My 39-year-old brother-in-law is dependent on his parents. What can we do?

Recognise that it is his problem, not yours, writes advice columnist Eleanor Gordon Smith. He will only change if he thinks he should

My 39-year-old brother-in-law still lives with his parents, taking pocket money from them and allowing them to pay for everything for him (including business-class flights). He has never not lived with them; even when he was studying abroad at university, he lived in the family apartment that his parents paid for.

He is a nice and easygoing person and has a good job, but doesn’t appear to have any friends and has never had a serious girlfriend. I want to be compassionate towards him, and want him to have a better and fuller life, for his own sake. I have spent over 10 years discussing with him (and, separately, with his mother) how he plans to move out and live his own life, even helping him look at apartments, but it never actually happens. He has few life skills, and can’t seem to do anything for himself when his mother is not there.

My husband and I feel frustrated and sad that my brother-in-law is letting his life pass him by, especially since he is nearly 40 and says he wants to get married and have kids. We also feel frustrated at the co-dependence of him and his mother, and that the money spent on him could be used for his parents’ retirement. What can we do?

Eleanor says: The first thing you can do is recognise whose problem and life this is: his. It can be agonising to watch someone we care about waste their potential, but you’ll only get into a cycle of mutual resentment if you experience that frustration as your own – as though he’s thwarting your expectations and vision of a good life, not his.

The next question is: is this something that he or his parents would like to change? That’s the only fulcrum on which real change ever turns. Motivation and self-respect just aren’t the kinds of things we can sustain for very long when we’re doing them for someone else’s sake. It’s unlikely he’ll make lasting change because others think he should – he’ll have to come to think that, too.

So how (if at all) can you get someone to want to change? The pragmatic reality may be that even though the situation frustrates you, expressing that could make things worse. This is someone who – for reasons that are his own concern, best discovered by a professional – chooses to stay with his parents instead of pursuing the life he says he wants.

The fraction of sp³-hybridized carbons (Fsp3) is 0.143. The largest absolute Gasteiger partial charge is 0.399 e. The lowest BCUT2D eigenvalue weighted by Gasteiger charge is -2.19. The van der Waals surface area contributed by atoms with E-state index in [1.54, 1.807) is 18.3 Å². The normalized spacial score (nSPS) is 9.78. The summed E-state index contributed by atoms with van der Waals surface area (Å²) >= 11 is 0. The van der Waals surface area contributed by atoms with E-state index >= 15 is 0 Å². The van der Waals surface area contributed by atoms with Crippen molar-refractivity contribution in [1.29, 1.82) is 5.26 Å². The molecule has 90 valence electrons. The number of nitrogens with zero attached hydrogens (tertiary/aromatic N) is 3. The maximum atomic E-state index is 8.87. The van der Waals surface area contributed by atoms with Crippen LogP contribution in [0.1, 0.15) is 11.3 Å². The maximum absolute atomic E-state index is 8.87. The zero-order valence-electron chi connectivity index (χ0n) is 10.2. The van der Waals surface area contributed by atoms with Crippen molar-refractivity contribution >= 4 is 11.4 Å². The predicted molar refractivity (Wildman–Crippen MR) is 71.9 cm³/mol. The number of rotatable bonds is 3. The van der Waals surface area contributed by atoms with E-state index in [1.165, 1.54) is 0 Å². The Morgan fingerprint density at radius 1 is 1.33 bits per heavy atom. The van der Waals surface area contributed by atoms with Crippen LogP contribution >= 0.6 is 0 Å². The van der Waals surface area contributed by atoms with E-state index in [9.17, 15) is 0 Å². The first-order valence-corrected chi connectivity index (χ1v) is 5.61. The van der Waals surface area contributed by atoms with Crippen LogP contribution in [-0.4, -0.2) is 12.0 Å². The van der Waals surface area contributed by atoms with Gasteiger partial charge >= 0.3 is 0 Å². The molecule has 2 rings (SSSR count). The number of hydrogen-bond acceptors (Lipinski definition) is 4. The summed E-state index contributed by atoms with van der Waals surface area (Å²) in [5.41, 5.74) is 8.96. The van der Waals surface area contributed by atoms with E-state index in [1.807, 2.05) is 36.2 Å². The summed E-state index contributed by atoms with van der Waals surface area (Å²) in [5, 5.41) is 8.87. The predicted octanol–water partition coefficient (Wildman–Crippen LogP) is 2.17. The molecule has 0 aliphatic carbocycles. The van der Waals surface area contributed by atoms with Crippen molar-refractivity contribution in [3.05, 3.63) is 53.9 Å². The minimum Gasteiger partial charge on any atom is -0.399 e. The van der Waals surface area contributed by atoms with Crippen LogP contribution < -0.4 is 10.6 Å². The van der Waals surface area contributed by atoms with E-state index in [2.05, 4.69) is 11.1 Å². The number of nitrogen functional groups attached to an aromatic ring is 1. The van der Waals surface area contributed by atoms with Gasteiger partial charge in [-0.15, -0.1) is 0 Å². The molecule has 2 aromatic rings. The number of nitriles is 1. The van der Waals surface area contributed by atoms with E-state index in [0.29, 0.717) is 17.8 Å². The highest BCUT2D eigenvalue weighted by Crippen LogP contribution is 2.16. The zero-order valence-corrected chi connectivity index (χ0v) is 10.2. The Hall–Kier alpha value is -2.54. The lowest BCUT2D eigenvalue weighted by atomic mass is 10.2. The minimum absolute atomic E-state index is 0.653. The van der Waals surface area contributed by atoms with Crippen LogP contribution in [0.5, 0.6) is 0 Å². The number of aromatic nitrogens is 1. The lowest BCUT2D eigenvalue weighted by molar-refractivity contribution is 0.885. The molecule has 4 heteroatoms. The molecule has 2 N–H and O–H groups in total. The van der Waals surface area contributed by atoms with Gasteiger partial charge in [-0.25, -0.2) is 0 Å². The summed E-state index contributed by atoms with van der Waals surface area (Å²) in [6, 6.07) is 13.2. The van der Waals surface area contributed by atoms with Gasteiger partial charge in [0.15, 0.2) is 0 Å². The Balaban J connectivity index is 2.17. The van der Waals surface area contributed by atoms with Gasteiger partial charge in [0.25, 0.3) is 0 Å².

Unless there’s some concealed explanation like an illness or a request from them that he stay on, he seems like someone who finds more comfort with Mum and Dad than out in the world. If he senses you regard him as juvenile or failing, the risk is he’ll only have more need for the comfort that keeps him at home.

An easy way to make sense of the week

Perhaps your best bet is to come from the opposite direction. To strike out on his own, your brother-in-law might first need to believe that he’s capable of doing so. This is difficult, because so far he has very little evidence that he is. One of the weird internal structures of big changes is the way they require a kind of irrationality. We have to be able to set aside all the evidence about what kind of person we are, based on choices we’ve made until now, and be guided instead by the hope that we could make a different choice. This is unreal levels of hard, but true – sometimes people need to feel big to make big changes. Perhaps, instead of focusing on the ways he’s making himself small, you could focus on the ways he could feel bigger.

Is there a hobby or an activity he’s genuinely excited about? It doesn’t matter how small it is. You could encourage him to chase it – enter a tournament, teach you more about it, meet other people who do the same. Excitement about anything can restore a bit of agency and energy, ideally in a way where trying doesn’t risk failing. The more muscle memory he can develop for what it feels like to independently pursue something, the better.

And perhaps you could confect some opportunities for him to learn those life skills. Sometimes people only learn something once they experience the consequences of being unable to do it. Could you try to rely on him in small-scale ways – need a hand moving, ask for help fixing a sink, ask what he’d do with a tricky work problem? Things that force him to feel what it’s like to solve something.

If he can’t be moved to even small displays of excitement or problem-solving, I think then it would be time to ask whether he’s privately battling a depression, in which case your role is different all over again. In the meantime, though, try to separate the reactions you’re allowed to have from the reactions that are likely to help.

This letter has been edited for length


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